When We Rise covers some of the same historical ground as Black’s biggest project to date, the 2008 film Milk. (It also reunites Black with Milk director Gus Van Sant, who co-executive-produced the series and directed its first two hours.) In his heartfelt acceptance speech for the best-screenplay Oscar, Black invoked a future in which LGBT people have equal rights across the country, and for a few years, it seemed that progress on that front was unstoppable: The Supreme Court’s 2015 decision delivered marriage equality on the federal level, and the Obama administration dramatically expanded recognition of transgender rights.

With Trump’s election putting many of those gains at risk, though, When We Rise becomes painfully timely and relevant. Watching archival footage of anti-gay activist Anita Bryant sweetly explaining, “If homosexuals are allowed their civil rights, then so would prostitutes or thieves or anyone else” in the late 1970s is an eerie reminder that her malevolent spirit has been re-embodied in the form of Vice President–elect Mike Pence.

Using two casts to carry the sweeping narrative from 1972 to the present day is a technique Black borrowed from the miniseries Roots, which trusted its audience to be committed to the narrative. When We Rise is indebted to that milestone 1977 series in other ways as well, he says: “I remember watching Roots as a Southern boy who had heard a lot of racist stuff in my life. I remember how that series changed me. And it did it with personal stories of a family. I would in no way think that I could re-create that, but I certainly aspired to tell personal LGBT stories in hopes that people would connect with LGBT families.”

Black says he telescoped the timeline and combined some characters to fit four-plus decades of history into eight hours. But, he says, “I thought it was important to keep it true.” To that end, Black actively involved the surviving real people being portrayed onscreen not only in the writing but in the filming, flying many of them to Vancouver so they could be on set for crucial scenes. The cross that Pearce, as Cleve Jones, holds during the emotional monologues that frame the narrative is the very same one left to Jones by his partner, Ricardo (Rafael de la Fuente), who died of AIDS-related complications, and the bullhorn we see Jones using to rally crowds of protesters demanding action on AIDS is the same one Milk gave him in real life. (The series is based in part on Jones’s memoir of his life in the movement.)

Black doesn’t hesitate to show the deep conflicts within the movement, including the racist attitudes of Castro bar owners in the early Seventies and the sometimes ugly rifts between gay men and lesbians at the start of the AIDS crisis. It’s bruising and disillusioning to hear lesbian hero Martin saying, “If it’s a gay male issue, is it any surprise? I mean, seriously, come on, they go out at night, they do lots of drugs, they drink all the time, and they have sex with strangers. Is it a shock if they catch something?” Black says it was a creative choice to be transparent about how hard it is to build a movement: “I think young activists coming to the fight need to know that you’re going to get some of the greatest resistance from your own, to be prepared for that and that those struggles exist.”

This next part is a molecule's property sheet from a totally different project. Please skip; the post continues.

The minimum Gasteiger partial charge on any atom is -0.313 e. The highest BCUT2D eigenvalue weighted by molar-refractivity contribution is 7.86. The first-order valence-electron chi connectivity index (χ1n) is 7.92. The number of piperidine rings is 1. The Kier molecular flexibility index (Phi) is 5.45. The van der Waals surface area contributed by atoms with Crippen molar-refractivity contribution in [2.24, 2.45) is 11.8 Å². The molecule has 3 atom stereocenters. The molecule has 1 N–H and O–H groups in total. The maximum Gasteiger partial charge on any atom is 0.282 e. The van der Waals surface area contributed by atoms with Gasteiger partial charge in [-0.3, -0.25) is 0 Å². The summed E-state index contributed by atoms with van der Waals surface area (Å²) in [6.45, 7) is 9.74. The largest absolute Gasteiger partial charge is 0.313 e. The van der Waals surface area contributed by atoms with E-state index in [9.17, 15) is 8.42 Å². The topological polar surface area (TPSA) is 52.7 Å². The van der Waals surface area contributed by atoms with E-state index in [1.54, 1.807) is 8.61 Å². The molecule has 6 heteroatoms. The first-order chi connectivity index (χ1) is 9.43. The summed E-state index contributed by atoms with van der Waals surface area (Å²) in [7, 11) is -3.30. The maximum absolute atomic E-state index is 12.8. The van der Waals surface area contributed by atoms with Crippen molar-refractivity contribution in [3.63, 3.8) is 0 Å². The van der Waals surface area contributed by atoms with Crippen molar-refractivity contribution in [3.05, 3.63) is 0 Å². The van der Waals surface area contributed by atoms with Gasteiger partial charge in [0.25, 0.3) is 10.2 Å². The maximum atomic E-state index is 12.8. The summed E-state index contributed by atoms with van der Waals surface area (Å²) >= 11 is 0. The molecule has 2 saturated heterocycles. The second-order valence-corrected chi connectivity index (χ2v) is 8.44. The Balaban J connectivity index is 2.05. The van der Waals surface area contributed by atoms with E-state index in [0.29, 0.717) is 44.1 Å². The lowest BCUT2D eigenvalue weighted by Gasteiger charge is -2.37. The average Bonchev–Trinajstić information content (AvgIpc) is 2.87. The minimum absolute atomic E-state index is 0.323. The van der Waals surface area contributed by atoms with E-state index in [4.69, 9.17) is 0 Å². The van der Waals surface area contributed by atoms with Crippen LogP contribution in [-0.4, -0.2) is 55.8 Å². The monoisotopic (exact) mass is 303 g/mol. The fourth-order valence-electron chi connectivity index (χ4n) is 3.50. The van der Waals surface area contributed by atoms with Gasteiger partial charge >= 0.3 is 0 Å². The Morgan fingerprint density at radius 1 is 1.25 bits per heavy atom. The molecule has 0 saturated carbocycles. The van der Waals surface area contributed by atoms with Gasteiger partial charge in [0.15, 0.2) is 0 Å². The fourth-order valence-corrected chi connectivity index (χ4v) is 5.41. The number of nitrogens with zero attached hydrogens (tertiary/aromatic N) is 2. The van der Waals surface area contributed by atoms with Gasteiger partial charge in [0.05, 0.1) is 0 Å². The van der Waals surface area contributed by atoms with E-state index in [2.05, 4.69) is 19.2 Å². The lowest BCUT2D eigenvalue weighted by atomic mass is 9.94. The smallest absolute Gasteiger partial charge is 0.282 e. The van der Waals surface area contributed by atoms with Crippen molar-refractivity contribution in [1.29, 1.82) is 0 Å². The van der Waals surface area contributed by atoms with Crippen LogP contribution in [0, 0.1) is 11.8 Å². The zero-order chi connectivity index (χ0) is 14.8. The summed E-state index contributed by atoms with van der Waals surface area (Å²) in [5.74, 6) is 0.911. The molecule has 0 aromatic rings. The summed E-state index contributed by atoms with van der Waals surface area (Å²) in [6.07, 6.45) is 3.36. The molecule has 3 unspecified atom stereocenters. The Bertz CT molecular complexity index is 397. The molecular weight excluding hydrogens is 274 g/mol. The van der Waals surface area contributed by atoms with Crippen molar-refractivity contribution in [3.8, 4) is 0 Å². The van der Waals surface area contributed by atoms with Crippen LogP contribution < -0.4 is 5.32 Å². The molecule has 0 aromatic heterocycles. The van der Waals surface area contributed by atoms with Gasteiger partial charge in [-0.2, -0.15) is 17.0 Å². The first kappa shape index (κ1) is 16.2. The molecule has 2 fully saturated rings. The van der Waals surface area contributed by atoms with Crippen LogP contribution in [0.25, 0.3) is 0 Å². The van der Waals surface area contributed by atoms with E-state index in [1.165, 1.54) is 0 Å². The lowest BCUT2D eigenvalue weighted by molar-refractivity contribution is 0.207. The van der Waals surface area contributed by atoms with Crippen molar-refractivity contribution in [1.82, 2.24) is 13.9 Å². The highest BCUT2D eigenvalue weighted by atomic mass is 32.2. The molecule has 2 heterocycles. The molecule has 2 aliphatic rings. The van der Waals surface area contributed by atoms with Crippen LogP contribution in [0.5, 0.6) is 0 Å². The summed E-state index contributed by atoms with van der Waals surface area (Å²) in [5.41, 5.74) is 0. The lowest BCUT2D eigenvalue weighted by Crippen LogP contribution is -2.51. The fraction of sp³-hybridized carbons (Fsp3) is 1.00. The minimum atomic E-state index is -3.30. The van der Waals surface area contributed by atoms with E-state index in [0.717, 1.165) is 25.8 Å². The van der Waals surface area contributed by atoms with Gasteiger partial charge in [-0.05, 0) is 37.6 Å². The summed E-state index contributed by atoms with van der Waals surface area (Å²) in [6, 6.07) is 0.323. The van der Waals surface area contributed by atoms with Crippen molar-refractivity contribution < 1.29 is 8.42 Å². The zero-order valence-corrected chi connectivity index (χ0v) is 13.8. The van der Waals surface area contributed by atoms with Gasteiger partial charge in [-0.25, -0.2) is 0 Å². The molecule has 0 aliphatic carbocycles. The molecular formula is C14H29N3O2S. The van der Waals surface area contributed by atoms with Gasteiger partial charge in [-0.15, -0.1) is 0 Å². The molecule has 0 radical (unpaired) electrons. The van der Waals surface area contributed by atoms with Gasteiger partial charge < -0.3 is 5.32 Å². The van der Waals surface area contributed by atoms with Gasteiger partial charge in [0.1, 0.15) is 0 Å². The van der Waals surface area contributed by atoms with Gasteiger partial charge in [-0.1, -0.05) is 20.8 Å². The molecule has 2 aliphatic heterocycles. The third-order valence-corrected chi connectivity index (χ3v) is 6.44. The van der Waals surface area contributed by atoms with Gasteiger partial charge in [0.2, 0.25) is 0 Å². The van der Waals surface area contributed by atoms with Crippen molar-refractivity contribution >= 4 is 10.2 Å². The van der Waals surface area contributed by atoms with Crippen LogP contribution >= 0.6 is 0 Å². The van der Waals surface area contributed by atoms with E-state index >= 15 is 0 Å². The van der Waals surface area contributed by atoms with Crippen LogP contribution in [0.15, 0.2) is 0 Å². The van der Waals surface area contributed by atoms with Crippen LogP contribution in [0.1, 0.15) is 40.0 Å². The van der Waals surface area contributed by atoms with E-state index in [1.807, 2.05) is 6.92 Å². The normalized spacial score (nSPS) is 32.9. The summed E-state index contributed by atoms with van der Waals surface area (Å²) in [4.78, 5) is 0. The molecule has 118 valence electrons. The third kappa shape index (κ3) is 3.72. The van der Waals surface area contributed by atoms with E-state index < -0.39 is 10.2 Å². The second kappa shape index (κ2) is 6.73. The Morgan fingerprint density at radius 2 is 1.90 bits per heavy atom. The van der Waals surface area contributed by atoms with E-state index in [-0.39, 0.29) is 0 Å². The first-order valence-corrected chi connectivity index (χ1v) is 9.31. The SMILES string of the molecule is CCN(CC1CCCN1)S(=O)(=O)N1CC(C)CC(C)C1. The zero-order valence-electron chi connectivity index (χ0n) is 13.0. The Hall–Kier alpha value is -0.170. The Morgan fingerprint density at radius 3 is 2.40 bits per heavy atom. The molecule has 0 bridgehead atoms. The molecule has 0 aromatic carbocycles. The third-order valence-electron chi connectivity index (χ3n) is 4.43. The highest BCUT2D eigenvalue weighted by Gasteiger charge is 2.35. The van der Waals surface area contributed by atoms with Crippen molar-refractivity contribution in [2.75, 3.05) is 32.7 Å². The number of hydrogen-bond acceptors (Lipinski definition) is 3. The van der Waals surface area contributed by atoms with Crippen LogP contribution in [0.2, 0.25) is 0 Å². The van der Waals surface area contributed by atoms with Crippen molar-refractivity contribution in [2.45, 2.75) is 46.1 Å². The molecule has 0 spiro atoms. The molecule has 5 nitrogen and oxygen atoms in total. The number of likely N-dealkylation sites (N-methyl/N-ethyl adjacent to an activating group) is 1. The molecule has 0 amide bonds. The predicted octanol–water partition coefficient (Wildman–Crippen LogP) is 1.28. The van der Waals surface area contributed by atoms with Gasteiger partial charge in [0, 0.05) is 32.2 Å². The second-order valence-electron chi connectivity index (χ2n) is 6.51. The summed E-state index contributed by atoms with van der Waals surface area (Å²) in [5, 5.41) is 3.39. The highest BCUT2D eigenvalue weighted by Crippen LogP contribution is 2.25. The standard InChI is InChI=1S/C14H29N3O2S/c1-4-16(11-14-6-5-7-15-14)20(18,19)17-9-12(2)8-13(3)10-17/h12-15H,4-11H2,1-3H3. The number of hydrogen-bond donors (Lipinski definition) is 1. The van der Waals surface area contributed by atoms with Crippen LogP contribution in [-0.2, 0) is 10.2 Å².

The only thing that can get a social movement beyond those divisions, he believes, is inclusiveness, and he practiced that in the making of the series. “It’s called When We Rise for a reason,” Black says. “If you look at my writers room, it was gay and straight and black and white and men and women. And we hashed out those struggles in the room.” He singles out Dee Rees (Pariah, Bessie), who directed two hours in the series, for providing crucial insight. “Dee Rees schooled me on what it was like to be an African-American lesbian in the movement,” he says.

Making similar connections among groups under threat from the Trump administration will be key to responding to the current political crisis, Black says. “We have to understand our interconnectedness with racial minorities, religious minorities, immigrants, the women’s movement,” he says. “We have to figure out how to come together and have each other’s backs if we’re going to fight off this backlash. Because it is going to be work. It’s going to be hard work.”

Part of the job will be learning to ignore the voices of hate both online and in real life. The show’s trailers on YouTube have drawn predictably loathsome comments: “A literal AIDS dumpster fire.” “I bet it’s gonna end when they summon their lord and fucking savior Hillary Clinton to kill Trump, then make being straight or straight and white illegal.” “People are so damn sick of all this compulsive political correctness and triggered snowflakes crying for their safe space.” “I want each last responsible for this piece of derogatory anti-White filth put to the syringe. How is this remotely acceptable, legal?” And on and on.

Black insists he isn’t going to worry much about people like that. “That’s a very vocal minority and that’s not who I’m going for here,” he says. “I’ll have to let those people say what they will. I’m not sure those are people whose hearts are changeable.”

He does believe that there are masses of changeable hearts out there. In spite of anti-gay trolls, in spite of the election results, in spite of the prospect of a Supreme Court that could shred the progress on LGBT rights made over the past forty years, Black maintains faith in the power of narrative to transform opinions.

“You can preach until you’re blue in the face about poll numbers, about politics, about science, about the Constitution, and you’re not going to change a damn mind,” he says. “You want to change a mind, you have to change a heart. You want to change a heart, you’d better introduce yourself, introduce your family, and tell your personal story. If you tell your truth and you do it truthfully, people will relate.”